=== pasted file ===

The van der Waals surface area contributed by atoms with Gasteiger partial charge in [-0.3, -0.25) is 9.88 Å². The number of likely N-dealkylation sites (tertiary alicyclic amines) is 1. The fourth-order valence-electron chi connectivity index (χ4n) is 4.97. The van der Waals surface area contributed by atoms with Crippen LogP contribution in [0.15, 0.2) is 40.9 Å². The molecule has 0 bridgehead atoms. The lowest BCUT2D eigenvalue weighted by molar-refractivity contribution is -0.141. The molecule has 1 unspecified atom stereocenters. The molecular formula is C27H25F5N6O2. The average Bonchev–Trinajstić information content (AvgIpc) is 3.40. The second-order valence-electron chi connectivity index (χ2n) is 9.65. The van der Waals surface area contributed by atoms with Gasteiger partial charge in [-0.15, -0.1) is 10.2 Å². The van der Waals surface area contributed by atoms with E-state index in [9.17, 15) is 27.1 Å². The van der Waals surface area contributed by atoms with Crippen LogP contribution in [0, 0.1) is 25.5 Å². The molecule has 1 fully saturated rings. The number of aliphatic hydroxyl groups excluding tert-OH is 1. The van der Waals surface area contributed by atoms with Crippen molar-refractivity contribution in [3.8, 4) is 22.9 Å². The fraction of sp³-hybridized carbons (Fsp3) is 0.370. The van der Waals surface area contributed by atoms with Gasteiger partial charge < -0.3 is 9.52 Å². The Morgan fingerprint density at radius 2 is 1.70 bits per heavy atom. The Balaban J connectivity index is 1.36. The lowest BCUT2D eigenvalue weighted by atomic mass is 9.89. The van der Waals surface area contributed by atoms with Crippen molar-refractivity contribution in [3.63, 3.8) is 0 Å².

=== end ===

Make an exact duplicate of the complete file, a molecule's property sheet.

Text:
The van der Waals surface area contributed by atoms with Gasteiger partial charge in [-0.3, -0.25) is 9.88 Å². The number of likely N-dealkylation sites (tertiary alicyclic amines) is 1. The fourth-order valence-electron chi connectivity index (χ4n) is 4.97. The van der Waals surface area contributed by atoms with Crippen LogP contribution in [0.15, 0.2) is 40.9 Å². The molecule has 0 bridgehead atoms. The lowest BCUT2D eigenvalue weighted by molar-refractivity contribution is -0.141. The molecule has 1 unspecified atom stereocenters. The molecular formula is C27H25F5N6O2. The average Bonchev–Trinajstić information content (AvgIpc) is 3.40. The second-order valence-electron chi connectivity index (χ2n) is 9.65. The van der Waals surface area contributed by atoms with Gasteiger partial charge in [-0.15, -0.1) is 10.2 Å². The van der Waals surface area contributed by atoms with E-state index in [9.17, 15) is 27.1 Å². The van der Waals surface area contributed by atoms with Crippen LogP contribution in [0, 0.1) is 25.5 Å². The molecule has 1 fully saturated rings. The number of aliphatic hydroxyl groups excluding tert-OH is 1. The van der Waals surface area contributed by atoms with Crippen molar-refractivity contribution in [3.8, 4) is 22.9 Å². The fraction of sp³-hybridized carbons (Fsp3) is 0.370. The van der Waals surface area contributed by atoms with Gasteiger partial charge < -0.3 is 9.52 Å². The Morgan fingerprint density at radius 2 is 1.70 bits per heavy atom. The Balaban J connectivity index is 1.36. The lowest BCUT2D eigenvalue weighted by atomic mass is 9.89. The van der Waals surface area contributed by atoms with Crippen molar-refractivity contribution in [3.63, 3.8) is 0 Å².